Ali’s fatal knife attack took place while Sir David was meeting constituents at Belfairs Methodist Church (pictured: Police at the scene) in Leigh-on-Sea, Essex, on October 15 2021

‘He supported so many people and so many charities and to such a high level, so it’s a challenge but it’s a wonderful challenge to have.’

John Lamb, chairman of the Southend West Conservative Association, said Sir David had wanted to meet his constituents in the community.

The 74-year-old said: ‘We used to have surgeries (at Sir David’s constituency office) but for David it wasn’t good enough.

‘Because the bus services weren’t that good he wanted to go out and meet the people so he did, he got out and about.

‘We’ve had to improve the security around how we do it but our new MP Anna is in fact still very keen to meet the people and to help them.’

City status granted to Southend in honour of murdered MP Sir David Amess ‘has given everyone a huge boost’ 

The city status granted to Southend in honour of murdered MP Sir David Amess has ‘given everyone a huge boost’, his successor said a year after his death, as she suggested Southend could bid for UK City of Culture in 2029.

Sir David was stabbed to death while meeting constituents at Belfairs Methodist Church in Leigh-on-Sea, Essex, on October 15 2021.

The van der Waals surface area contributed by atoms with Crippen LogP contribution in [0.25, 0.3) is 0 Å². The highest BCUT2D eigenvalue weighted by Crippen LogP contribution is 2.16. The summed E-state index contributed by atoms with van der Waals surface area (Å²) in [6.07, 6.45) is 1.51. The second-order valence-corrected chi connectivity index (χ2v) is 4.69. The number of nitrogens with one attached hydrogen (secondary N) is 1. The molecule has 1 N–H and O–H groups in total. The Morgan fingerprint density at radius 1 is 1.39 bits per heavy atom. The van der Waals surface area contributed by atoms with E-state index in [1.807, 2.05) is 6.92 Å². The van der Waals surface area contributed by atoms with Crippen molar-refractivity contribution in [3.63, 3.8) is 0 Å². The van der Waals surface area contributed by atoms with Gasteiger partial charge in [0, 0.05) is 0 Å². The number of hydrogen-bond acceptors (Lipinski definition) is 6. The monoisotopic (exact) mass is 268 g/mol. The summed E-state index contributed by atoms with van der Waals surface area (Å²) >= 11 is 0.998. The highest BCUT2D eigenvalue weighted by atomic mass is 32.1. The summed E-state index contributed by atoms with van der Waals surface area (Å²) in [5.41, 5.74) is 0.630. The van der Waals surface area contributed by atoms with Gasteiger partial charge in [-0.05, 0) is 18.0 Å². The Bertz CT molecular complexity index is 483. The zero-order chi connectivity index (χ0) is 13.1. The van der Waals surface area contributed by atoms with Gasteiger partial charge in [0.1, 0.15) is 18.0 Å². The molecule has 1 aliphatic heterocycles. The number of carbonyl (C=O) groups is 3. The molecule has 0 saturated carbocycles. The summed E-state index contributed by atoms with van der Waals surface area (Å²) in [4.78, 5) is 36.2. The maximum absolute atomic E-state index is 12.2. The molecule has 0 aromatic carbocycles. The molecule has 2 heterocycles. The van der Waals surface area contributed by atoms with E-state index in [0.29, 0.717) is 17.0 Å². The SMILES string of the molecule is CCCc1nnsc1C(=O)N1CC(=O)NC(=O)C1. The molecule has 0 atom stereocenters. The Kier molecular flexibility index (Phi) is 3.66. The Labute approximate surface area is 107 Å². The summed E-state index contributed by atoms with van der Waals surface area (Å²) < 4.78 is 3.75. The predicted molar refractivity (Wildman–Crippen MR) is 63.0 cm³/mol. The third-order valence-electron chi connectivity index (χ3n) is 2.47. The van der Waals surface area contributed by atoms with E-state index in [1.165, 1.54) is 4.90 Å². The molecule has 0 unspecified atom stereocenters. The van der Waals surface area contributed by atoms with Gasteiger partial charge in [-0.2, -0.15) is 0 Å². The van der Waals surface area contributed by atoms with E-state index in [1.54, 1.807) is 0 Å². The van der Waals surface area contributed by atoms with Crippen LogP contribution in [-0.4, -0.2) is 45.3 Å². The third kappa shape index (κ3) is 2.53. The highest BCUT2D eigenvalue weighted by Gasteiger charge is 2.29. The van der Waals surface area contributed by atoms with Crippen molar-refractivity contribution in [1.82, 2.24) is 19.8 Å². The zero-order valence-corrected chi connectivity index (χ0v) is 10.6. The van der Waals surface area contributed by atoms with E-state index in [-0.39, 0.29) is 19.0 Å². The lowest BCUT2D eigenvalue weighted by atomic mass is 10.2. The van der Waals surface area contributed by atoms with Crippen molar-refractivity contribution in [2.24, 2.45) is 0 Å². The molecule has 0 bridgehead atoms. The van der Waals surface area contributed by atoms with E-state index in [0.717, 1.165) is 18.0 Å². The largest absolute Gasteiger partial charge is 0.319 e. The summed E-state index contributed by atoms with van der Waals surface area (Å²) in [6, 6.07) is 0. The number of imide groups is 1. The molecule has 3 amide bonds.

The father of five had long campaigned for Southend to become a city and this was done after his death.

Sir David was posthumously made the city of Southend’s first freeman at a ceremony attended by the Prince of Wales in March.

Anna Firth, who was elected as MP for Southend West in February, said that Southend becoming a city had ‘given everyone a huge boost’.

‘Civic pride is important and it’s given everybody a focus because what we all want to do now is to make the city of Southend the city that he would have been proud of,’ said the 56-year-old.

‘We’re all coming together and working out ways in which we can take Southend forward.

‘Just one of the suggestions which I’ve come up with is that we go for UK City of Culture in 2029 because culture was really important to Sir David and he led the charge for Southend to be UK City of Culture in 2017 and we didn’t get it.

‘We missed out to Hull.

‘So, what better legacy than for us to fulfil his dream and make us not only a city but a City of Culture.’

She said that bids begin in ‘two or three years’ time’ but ‘to be bid-ready you want to completely up your game’.

She said there was a ‘fantastic inaugural city concert’ earlier in the year as a tribute to Sir David.

‘We’re thinking possibly of a new maritime museum and we’re looking at all aspects of the city and the culture and the theatre that we have, and working out ways in which we can make that gearshift to an actual national, international offering,’ said Ms Firth.

John Lamb, chairman of the Southend West Conservative Association, said that Sir David would be ‘over the moon’ that Southend has become a city and it has ‘brought a lot of pride’.

‘You don’t see everything that’s actually come about through city status but in fact it is building,’ said Mr Lamb, 74.

‘We’ve seen multinational businesses who want to move into the town, bring the investment.’

He said that the ‘whole town is changing and for the good reasons’.

Mr Lamb said that, after achieving city status for Southend, Sir David would have been looking forward.

‘Now he’d be working on ‘what’s the next thing that Southend needs? Let’s get that going’,’ he said.

‘He would be determined to move that forward for us.’